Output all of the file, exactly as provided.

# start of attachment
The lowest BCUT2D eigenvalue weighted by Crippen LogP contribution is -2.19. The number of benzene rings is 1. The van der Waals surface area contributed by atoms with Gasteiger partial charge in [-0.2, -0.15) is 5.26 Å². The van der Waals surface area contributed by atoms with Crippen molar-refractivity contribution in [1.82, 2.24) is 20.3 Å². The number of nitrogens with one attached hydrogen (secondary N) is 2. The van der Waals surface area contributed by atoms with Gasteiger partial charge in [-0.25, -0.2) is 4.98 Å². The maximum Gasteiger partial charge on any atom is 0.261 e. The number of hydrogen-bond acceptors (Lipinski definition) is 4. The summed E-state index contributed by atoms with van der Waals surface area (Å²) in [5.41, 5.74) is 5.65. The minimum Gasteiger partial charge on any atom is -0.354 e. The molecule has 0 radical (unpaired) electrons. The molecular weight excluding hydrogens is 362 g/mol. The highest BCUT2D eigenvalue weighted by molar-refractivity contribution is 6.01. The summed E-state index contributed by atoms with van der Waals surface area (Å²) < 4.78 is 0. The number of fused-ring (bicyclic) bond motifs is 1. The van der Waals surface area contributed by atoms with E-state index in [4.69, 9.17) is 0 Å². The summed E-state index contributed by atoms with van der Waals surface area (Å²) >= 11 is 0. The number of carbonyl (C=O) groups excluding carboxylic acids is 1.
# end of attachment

The lowest BCUT2D eigenvalue weighted by Crippen LogP contribution is -2.19. The number of benzene rings is 1. The van der Waals surface area contributed by atoms with Gasteiger partial charge in [-0.2, -0.15) is 5.26 Å². The van der Waals surface area contributed by atoms with Crippen molar-refractivity contribution in [1.82, 2.24) is 20.3 Å². The number of nitrogens with one attached hydrogen (secondary N) is 2. The van der Waals surface area contributed by atoms with Gasteiger partial charge in [-0.25, -0.2) is 4.98 Å². The maximum Gasteiger partial charge on any atom is 0.261 e. The number of hydrogen-bond acceptors (Lipinski definition) is 4. The summed E-state index contributed by atoms with van der Waals surface area (Å²) in [5.41, 5.74) is 5.65. The minimum Gasteiger partial charge on any atom is -0.354 e. The molecule has 0 radical (unpaired) electrons. The molecular weight excluding hydrogens is 362 g/mol. The highest BCUT2D eigenvalue weighted by molar-refractivity contribution is 6.01. The summed E-state index contributed by atoms with van der Waals surface area (Å²) < 4.78 is 0. The number of fused-ring (bicyclic) bond motifs is 1. The van der Waals surface area contributed by atoms with E-state index in [4.69, 9.17) is 0 Å². The summed E-state index contributed by atoms with van der Waals surface area (Å²) >= 11 is 0. The number of carbonyl (C=O) groups excluding carboxylic acids is 1.